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UKRAINE

Germany ready to take in Russian deserters, ministers say

Germany is ready to take in Russian deserters, ministers signalled Thursday, amid reports of people fleeing the partial mobilisation ordered by President Vladimir Putin.

An anti-war protester is arrested in Moscow
An anti-war protester is arrested in Moscow. Photo: picture alliance/dpa/Sputnik | Vitaliy Belousov

“Deserters threatened with serious repression can as a rule obtain international protection in Germany,” Interior Minister Nancy Faeser said, according to excerpts from an interview with the Frankfurter Allgemeine Zeitung newspaper.

“Anyone who courageously opposes Putin’s regime and thereby falls into great danger, can file for asylum on grounds of political persecution,” she said.

Separately, Justice Minister Marco Buschmann tweeted using the hashtag “partial mobilisation” that “apparently, many Russians are leaving their homeland — anyone who hates Putin’s path and loves liberal democracy is welcome in Germany”.

Germany has taken in around a million Ukrainians fleeing Russia’s invasion, but also welcomed Russian dissidents.

Faeser said 438 Russian dissidents — many of them journalists — have benefited from an accelerated process to obtain protection in Germany.

She pointed out however that political asylum is not automatically granted but applicants would first be subject to security checks.

READ ALSO: Scholz calls Putin’s announcements ‘act of desperation’

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ENERGY

Germany says must brace for ‘unimaginable’ after gas leaks

Germany's interior minister said Wednesday the country must prepare for previously "unimaginable" threats to its energy security after dramatic pipeline leaks the EU blamed on sabotage.

Germany says must brace for 'unimaginable' after gas leaks

Nancy Faeser said Europe’s top economy would need to enhance its vigilance to address such risks in the wake of the damage to the Nord Stream 1 and 2 energy links between Germany and Russia.

“We have to adapt to scenarios that were previously unimaginable,” she said. “That requires strong security authorities with the necessary resources and powers.”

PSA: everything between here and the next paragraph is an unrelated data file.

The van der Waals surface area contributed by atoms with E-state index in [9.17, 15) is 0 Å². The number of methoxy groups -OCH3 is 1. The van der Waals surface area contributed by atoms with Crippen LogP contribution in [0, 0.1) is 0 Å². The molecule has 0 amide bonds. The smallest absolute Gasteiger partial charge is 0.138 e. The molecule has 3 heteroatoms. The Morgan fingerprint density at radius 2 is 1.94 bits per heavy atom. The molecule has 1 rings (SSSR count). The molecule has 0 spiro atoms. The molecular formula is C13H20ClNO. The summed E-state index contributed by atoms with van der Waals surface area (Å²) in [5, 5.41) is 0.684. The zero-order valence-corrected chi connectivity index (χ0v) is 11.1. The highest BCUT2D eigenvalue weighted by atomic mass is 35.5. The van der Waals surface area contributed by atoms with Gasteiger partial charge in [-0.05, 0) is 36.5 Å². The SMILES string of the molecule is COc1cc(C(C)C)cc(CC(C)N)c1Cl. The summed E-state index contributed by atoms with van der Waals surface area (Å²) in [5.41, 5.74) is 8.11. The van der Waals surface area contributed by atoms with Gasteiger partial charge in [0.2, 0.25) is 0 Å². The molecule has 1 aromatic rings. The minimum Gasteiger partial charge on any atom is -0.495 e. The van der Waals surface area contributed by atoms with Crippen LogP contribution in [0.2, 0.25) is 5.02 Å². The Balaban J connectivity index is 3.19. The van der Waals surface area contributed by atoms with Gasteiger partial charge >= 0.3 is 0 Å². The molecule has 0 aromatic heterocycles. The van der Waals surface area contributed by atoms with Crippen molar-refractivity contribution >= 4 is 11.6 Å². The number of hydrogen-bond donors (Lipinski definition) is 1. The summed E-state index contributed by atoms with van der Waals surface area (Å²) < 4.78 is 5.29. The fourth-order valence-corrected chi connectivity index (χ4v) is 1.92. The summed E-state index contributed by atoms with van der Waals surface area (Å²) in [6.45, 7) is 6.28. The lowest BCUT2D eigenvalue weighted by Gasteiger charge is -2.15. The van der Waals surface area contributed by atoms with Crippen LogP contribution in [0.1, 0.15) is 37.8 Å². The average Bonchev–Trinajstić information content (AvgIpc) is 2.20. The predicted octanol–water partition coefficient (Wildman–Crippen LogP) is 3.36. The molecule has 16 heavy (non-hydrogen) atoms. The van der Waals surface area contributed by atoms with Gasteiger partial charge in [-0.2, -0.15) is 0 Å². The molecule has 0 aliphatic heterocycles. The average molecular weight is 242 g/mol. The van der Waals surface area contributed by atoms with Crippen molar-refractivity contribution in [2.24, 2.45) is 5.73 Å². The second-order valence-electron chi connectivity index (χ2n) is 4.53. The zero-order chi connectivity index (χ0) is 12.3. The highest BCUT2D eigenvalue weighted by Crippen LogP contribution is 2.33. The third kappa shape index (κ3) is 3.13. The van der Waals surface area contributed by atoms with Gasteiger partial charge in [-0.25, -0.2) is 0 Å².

Faeser called for a rapid probe of the “probable act of sabotage” on the pipelines beneath the Baltic Sea close to Denmark and Sweden so that “those responsible” can be identified.

“Protecting critical infrastructure has top priority,” she said, adding that Berlin had presumed “for months” that there was an “abstract threat to energy infrastructure” given its high profile in the wake of Russia’s war on Ukraine.

READ ALSO: WATCH: Baltic Sea foams as gas leaks from damaged Nord Stream pipeline

Defence Minister Christine Lambrecht said the “troubling incident” underlined the importance of an ongoing “modernisation” of the German navy’s fleet for surveillance in cooperation with partner states on the Baltic.

Methane gas from the leaks are bubbling to the surface of the Baltic Sea in discharges expected to last for a week, until depletion of the gas in the pipelines.

The three outflows from the Nord Stream 1 and 2 pipelines, whose cause remain a mystery, have sent natural gas prices soaring, exacerbating an energy crunch in Europe as it stands on the threshold to winter.

EU foreign policy chief Josep Borrell said that “all available information” indicates the leaks “are the result of a deliberate act”.

Suspicion has focused on Russia, which has cut gas supplies to Europe in retaliation for severe Western sanctions over the war in Ukraine.

Germany, which until recently was highly dependent on Russia energy, will wait for a full investigation of the incident before drawing conclusions, a government spokesman said on Wednesday.

READ ALSO: Who is behind the Nord Stream Baltic pipeline attack?

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